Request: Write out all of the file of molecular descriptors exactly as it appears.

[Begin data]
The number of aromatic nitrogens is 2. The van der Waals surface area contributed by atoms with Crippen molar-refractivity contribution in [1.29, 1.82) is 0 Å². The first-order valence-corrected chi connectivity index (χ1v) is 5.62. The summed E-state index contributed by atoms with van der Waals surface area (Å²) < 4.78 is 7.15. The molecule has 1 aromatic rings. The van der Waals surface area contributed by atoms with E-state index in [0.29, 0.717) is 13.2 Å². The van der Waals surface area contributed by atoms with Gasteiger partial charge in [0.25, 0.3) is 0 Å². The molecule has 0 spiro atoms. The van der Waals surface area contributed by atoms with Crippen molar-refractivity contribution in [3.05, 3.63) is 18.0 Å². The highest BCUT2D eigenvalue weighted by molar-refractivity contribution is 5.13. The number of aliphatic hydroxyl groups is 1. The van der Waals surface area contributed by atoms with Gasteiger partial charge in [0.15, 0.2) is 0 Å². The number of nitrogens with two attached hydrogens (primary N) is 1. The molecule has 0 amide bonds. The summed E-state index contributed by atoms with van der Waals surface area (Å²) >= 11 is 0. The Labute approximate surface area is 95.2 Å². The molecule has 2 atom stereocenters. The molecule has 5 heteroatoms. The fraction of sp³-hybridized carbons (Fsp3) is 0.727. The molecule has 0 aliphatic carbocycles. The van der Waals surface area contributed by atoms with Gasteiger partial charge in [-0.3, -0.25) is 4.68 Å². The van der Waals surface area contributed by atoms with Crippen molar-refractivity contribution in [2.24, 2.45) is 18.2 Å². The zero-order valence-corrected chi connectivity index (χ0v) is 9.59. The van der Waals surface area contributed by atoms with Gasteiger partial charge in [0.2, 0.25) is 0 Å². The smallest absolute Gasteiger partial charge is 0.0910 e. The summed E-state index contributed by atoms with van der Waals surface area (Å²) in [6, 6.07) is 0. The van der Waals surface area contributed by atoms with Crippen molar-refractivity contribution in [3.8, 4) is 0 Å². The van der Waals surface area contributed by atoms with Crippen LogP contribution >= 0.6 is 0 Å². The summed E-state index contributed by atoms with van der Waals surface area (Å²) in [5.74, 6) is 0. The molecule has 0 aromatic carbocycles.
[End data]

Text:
The number of aromatic nitrogens is 2. The van der Waals surface area contributed by atoms with Crippen molar-refractivity contribution in [1.29, 1.82) is 0 Å². The first-order valence-corrected chi connectivity index (χ1v) is 5.62. The summed E-state index contributed by atoms with van der Waals surface area (Å²) < 4.78 is 7.15. The molecule has 1 aromatic rings. The van der Waals surface area contributed by atoms with E-state index in [0.29, 0.717) is 13.2 Å². The van der Waals surface area contributed by atoms with Gasteiger partial charge in [0.25, 0.3) is 0 Å². The molecule has 0 spiro atoms. The van der Waals surface area contributed by atoms with Crippen molar-refractivity contribution in [3.05, 3.63) is 18.0 Å². The highest BCUT2D eigenvalue weighted by molar-refractivity contribution is 5.13. The number of aliphatic hydroxyl groups is 1. The van der Waals surface area contributed by atoms with Gasteiger partial charge in [0.15, 0.2) is 0 Å². The number of nitrogens with two attached hydrogens (primary N) is 1. The molecule has 0 amide bonds. The summed E-state index contributed by atoms with van der Waals surface area (Å²) >= 11 is 0. The Labute approximate surface area is 95.2 Å². The molecule has 2 atom stereocenters. The molecule has 5 heteroatoms. The fraction of sp³-hybridized carbons (Fsp3) is 0.727. The molecule has 0 aliphatic carbocycles. The van der Waals surface area contributed by atoms with Gasteiger partial charge in [-0.3, -0.25) is 4.68 Å². The van der Waals surface area contributed by atoms with Crippen molar-refractivity contribution in [2.24, 2.45) is 18.2 Å². The zero-order valence-corrected chi connectivity index (χ0v) is 9.59. The van der Waals surface area contributed by atoms with Gasteiger partial charge in [0.2, 0.25) is 0 Å². The smallest absolute Gasteiger partial charge is 0.0910 e. The summed E-state index contributed by atoms with van der Waals surface area (Å²) in [6, 6.07) is 0. The van der Waals surface area contributed by atoms with Crippen molar-refractivity contribution in [3.8, 4) is 0 Å². The van der Waals surface area contributed by atoms with Crippen LogP contribution >= 0.6 is 0 Å². The summed E-state index contributed by atoms with van der Waals surface area (Å²) in [5.74, 6) is 0. The molecule has 0 aromatic carbocycles.